By Dorothy Day
The Catholic Worker, March 1952, 1, 6.
Summary: A difficult eulogy for Maurice O’Connell who lived at the Easton farm for over 10 years. Notes his helpful side as a worker and his cantankerous nature that tried the patience of nearly everyone in the community. Reflects on the interplay of supernatural love and human freedom. (DDLW #630).
Somewhere in the Psalms it says that we can look forward to three score years and ten, if we are strong, but any more years are toil and trouble. Undoubtedly they are, but I suppose most people want to hang on to this life, life they know, as long as possible. Not that anyone will ever be ready for death in the sense that they feel prepared to face God and the judgment. Old Maurice O’Connell, who lived with us from 1936 to 1947 at Maryfarm, Easton, Pa., lived to be 84. After the Catholic Worker moved to Newburgh, Maurice remained behind. When the priest from St. Bernard’s Church came to anoint him a few weeks before his death he announced jauntily that he would drop in to see him the next time he was in Easton. His appearance there was not so casual.
Yesterday, February 26, a requiem Mass was sung at ten o’clock and the body of Mr. O’Connell
was laid in a grave in St. Bernard’s cemetery, behind St. Joseph’s Church, up on the Palisade over the Lehigh River. It was a clear spring-like day, though the ground was hard under foot.
We knelt on the cold earth around the freshly-dug grave, Eve and Victor Smith, Louis Christopher, Guy and Fifi Tobler, Winifred, Helen Montague, Fr. McGee, the pastor of St. Bernard’s, the two men from Curran’s funeral parlor and three of the seven Smith children, Margaret, Guy and Victor.
I thought as the coffin was being lowered into the grave, a cheap grey coffin of proper shape, but God knows what materials, the handles decorative rather than functional, that Mr. O’Connell
had made a coffin for me back in 1940 or so, but that he had not made himself one. I should have brought mine and let Hans Tunneson make me another. The coffin he made for me is of proper size and varnished with the bright yellow varnish that he had used on the altar, the sacristy closet, and the benches which he had made for our chapel at Easton, Pa., when Fr. Palmer and Fr. Woods first came to vacation with us back in 1937.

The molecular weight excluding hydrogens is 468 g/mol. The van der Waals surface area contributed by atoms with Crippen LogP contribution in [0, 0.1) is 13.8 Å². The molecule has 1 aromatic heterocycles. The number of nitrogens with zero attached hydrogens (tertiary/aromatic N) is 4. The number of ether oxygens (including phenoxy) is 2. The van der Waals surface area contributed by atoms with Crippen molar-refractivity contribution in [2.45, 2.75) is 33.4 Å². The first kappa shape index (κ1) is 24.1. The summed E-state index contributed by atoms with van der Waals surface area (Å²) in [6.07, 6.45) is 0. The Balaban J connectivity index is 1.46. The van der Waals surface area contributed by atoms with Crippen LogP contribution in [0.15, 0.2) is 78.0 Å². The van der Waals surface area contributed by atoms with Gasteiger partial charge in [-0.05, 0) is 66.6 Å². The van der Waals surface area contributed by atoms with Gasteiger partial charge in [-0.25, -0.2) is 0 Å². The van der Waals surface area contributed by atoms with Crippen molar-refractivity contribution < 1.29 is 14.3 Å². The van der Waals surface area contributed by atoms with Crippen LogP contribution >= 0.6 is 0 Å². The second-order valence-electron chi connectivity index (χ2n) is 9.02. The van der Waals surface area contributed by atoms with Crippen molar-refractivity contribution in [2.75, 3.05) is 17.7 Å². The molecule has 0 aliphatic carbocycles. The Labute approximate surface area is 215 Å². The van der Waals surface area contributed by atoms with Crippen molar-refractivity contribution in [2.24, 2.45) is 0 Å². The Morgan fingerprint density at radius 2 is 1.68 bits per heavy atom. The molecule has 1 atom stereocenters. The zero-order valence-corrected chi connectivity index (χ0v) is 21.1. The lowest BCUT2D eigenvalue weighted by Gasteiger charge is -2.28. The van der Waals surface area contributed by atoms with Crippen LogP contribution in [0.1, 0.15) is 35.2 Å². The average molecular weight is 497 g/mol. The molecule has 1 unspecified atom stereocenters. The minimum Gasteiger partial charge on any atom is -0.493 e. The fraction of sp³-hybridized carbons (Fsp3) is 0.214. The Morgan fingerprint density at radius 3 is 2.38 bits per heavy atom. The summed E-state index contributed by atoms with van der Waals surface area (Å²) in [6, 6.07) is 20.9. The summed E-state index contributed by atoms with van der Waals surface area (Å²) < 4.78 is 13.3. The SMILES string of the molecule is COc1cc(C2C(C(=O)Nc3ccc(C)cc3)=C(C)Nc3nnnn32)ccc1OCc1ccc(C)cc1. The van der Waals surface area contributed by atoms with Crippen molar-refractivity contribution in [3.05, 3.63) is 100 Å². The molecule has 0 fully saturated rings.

Mr. O’Connell put in a lot of work on that chapel. The altar, vestment closet and benches are all now in use at Maryfarm, Newburgh, and will be for many a year to come.
In addition to my coffin, which my daughter now uses to store blankets and other bedding, and the chapel furnishings, Mr. O’Connell took an old tool shed and made himself a comfortable little house in which he lived for all the last years of this life, until this last year, when he went to the Smiths and Christophers and boarded there. He had old age pension and so preserved a strong feeling of independence. He enjoyed being with the children. He helped John Fillinger remodel his chicken house, he constructed the Montague and Buley houses, all of them long rectangular affairs that could be divided into three or four rooms, small, narrow, like the emergency barracks the veterans are forced to live in now.
There was nothing beautiful nor imaginative about Mr. O’Connell’s building. It was utilitarian. He would not use second-hand materials, but demanded new pine boards and barrels of nails. Tarpaper covered roof and sides. That was as far as any of the buildings got, not only for lack of materials but from the lack of ability or initiative. There was all kinds of poverty at Maryfarm, Easton.
He also built a little cabin for Tamar, who had saved her Christmas and birthday money for many years and had $85 of her own. This bought enough boards at that time to put up a tiny place with double-decker beds, the coffin chest to store things, a table and chair. I had wished it larger so that it could be heated. It was so small that even the tiniest pot belly stove made it unbearably hot. But Mr. O’Connell was adamant.
“I’m making this small enough so no one but you and Tamar can sleep there.”
As it was, others slept there, transients, and sometimes the men of the farm. Later a porch was put up L-shaped, and that was large enough to sleep four more people during retreats. We always had to use every inch of available space not only in the city but on the land.
We had to remind ourselves very often of how much Mr. O’Connell had done for us in the years that we lived at Easton. Of course, John Fillinger worked with him at first; Jim Montague worked on the Buley house; Gerry Griffin and Austen Hughes had put up Jim’s house just before Helen came home from the hospital with her first child. The truth was, no one could work with him long, because of his violent and irascible disposition.
How to write about people–how to understand people, that is the problem. “I write for your comfort,” St. Paul said. “I am comforted in order that I might comfort you.” And so I too write as things really were, for your, my readers’ comfort. For many of you have old, and sick and sinful people with you with whom you have to live, whom you have to love.
Often one is accused of not telling the truth because one tells only part of the truth. Very often
you have to write about the past, because you cannot write the truth about the present. But what has occurred in the past holds good for the present. The principles remain, truth remains the same. How to write truthfully without failing in charity?